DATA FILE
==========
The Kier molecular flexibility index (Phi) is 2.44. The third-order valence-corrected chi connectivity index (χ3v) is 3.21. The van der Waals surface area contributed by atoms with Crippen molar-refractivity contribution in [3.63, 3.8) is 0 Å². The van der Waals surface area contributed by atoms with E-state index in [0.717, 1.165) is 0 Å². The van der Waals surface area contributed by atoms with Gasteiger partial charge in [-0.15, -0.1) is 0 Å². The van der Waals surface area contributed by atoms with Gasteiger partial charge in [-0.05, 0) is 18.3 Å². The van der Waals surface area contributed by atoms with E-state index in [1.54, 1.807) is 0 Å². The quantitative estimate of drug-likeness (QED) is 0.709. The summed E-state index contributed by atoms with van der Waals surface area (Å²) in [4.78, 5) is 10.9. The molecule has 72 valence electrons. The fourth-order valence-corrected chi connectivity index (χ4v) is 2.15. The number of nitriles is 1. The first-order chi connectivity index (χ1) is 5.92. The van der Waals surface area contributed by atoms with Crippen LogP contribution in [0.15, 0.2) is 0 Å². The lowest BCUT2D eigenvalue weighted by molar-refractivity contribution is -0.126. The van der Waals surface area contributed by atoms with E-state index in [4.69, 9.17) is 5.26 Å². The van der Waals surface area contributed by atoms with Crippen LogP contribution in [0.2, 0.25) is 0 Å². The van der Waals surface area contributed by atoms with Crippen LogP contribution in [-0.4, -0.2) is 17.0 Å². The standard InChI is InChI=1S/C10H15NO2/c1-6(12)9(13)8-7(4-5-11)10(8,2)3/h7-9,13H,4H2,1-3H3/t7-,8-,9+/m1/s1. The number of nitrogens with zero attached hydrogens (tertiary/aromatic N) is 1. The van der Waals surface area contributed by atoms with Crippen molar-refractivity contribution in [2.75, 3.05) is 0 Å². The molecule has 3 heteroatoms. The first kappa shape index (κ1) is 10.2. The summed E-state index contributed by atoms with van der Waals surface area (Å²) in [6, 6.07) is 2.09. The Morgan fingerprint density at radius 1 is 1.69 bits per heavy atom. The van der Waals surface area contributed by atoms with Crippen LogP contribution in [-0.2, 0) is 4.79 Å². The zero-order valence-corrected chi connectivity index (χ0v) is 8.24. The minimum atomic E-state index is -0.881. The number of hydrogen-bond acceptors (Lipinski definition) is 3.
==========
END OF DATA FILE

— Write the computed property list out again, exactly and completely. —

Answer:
The Kier molecular flexibility index (Phi) is 2.44. The third-order valence-corrected chi connectivity index (χ3v) is 3.21. The van der Waals surface area contributed by atoms with Crippen molar-refractivity contribution in [3.63, 3.8) is 0 Å². The van der Waals surface area contributed by atoms with E-state index in [0.717, 1.165) is 0 Å². The van der Waals surface area contributed by atoms with Gasteiger partial charge in [-0.15, -0.1) is 0 Å². The van der Waals surface area contributed by atoms with Gasteiger partial charge in [-0.05, 0) is 18.3 Å². The van der Waals surface area contributed by atoms with E-state index in [1.54, 1.807) is 0 Å². The quantitative estimate of drug-likeness (QED) is 0.709. The summed E-state index contributed by atoms with van der Waals surface area (Å²) in [4.78, 5) is 10.9. The molecule has 72 valence electrons. The fourth-order valence-corrected chi connectivity index (χ4v) is 2.15. The number of nitriles is 1. The first-order chi connectivity index (χ1) is 5.92. The van der Waals surface area contributed by atoms with Crippen LogP contribution in [0.15, 0.2) is 0 Å². The lowest BCUT2D eigenvalue weighted by molar-refractivity contribution is -0.126. The van der Waals surface area contributed by atoms with E-state index in [4.69, 9.17) is 5.26 Å². The van der Waals surface area contributed by atoms with Crippen LogP contribution in [0.2, 0.25) is 0 Å². The van der Waals surface area contributed by atoms with Crippen LogP contribution in [-0.4, -0.2) is 17.0 Å². The standard InChI is InChI=1S/C10H15NO2/c1-6(12)9(13)8-7(4-5-11)10(8,2)3/h7-9,13H,4H2,1-3H3/t7-,8-,9+/m1/s1. The number of nitrogens with zero attached hydrogens (tertiary/aromatic N) is 1. The van der Waals surface area contributed by atoms with Crippen molar-refractivity contribution in [2.75, 3.05) is 0 Å². The molecule has 3 heteroatoms. The first kappa shape index (κ1) is 10.2. The summed E-state index contributed by atoms with van der Waals surface area (Å²) in [6, 6.07) is 2.09. The Morgan fingerprint density at radius 1 is 1.69 bits per heavy atom. The van der Waals surface area contributed by atoms with Crippen LogP contribution in [-0.2, 0) is 4.79 Å². The zero-order valence-corrected chi connectivity index (χ0v) is 8.24. The minimum atomic E-state index is -0.881. The number of hydrogen-bond acceptors (Lipinski definition) is 3.